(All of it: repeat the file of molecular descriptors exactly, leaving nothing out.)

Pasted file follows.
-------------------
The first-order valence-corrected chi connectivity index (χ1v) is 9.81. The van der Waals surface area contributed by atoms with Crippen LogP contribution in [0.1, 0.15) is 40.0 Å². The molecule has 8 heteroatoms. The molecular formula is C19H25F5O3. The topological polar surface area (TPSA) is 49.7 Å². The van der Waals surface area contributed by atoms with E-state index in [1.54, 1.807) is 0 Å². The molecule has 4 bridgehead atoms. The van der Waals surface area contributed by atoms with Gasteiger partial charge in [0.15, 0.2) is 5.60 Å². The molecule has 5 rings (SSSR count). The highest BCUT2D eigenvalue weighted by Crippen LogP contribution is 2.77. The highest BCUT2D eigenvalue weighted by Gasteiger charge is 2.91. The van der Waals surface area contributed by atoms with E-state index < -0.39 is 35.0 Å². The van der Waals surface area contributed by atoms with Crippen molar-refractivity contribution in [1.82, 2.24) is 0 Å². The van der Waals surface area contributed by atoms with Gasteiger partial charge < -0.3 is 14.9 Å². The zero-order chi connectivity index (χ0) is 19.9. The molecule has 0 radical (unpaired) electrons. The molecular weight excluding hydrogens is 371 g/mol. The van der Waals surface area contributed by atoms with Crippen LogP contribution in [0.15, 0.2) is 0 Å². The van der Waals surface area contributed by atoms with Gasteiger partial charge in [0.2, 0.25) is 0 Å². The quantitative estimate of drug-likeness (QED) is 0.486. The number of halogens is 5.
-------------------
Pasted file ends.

The first-order valence-corrected chi connectivity index (χ1v) is 9.81. The van der Waals surface area contributed by atoms with Crippen LogP contribution in [0.1, 0.15) is 40.0 Å². The molecule has 8 heteroatoms. The molecular formula is C19H25F5O3. The topological polar surface area (TPSA) is 49.7 Å². The van der Waals surface area contributed by atoms with E-state index in [1.54, 1.807) is 0 Å². The molecule has 4 bridgehead atoms. The van der Waals surface area contributed by atoms with Gasteiger partial charge in [0.15, 0.2) is 5.60 Å². The molecule has 5 rings (SSSR count). The highest BCUT2D eigenvalue weighted by Crippen LogP contribution is 2.77. The highest BCUT2D eigenvalue weighted by Gasteiger charge is 2.91. The van der Waals surface area contributed by atoms with E-state index < -0.39 is 35.0 Å². The van der Waals surface area contributed by atoms with Crippen molar-refractivity contribution in [1.82, 2.24) is 0 Å². The van der Waals surface area contributed by atoms with Gasteiger partial charge < -0.3 is 14.9 Å². The zero-order chi connectivity index (χ0) is 19.9. The molecule has 0 radical (unpaired) electrons. The molecular weight excluding hydrogens is 371 g/mol. The van der Waals surface area contributed by atoms with Crippen LogP contribution in [0.15, 0.2) is 0 Å². The van der Waals surface area contributed by atoms with Gasteiger partial charge in [0.2, 0.25) is 0 Å². The quantitative estimate of drug-likeness (QED) is 0.486. The number of halogens is 5.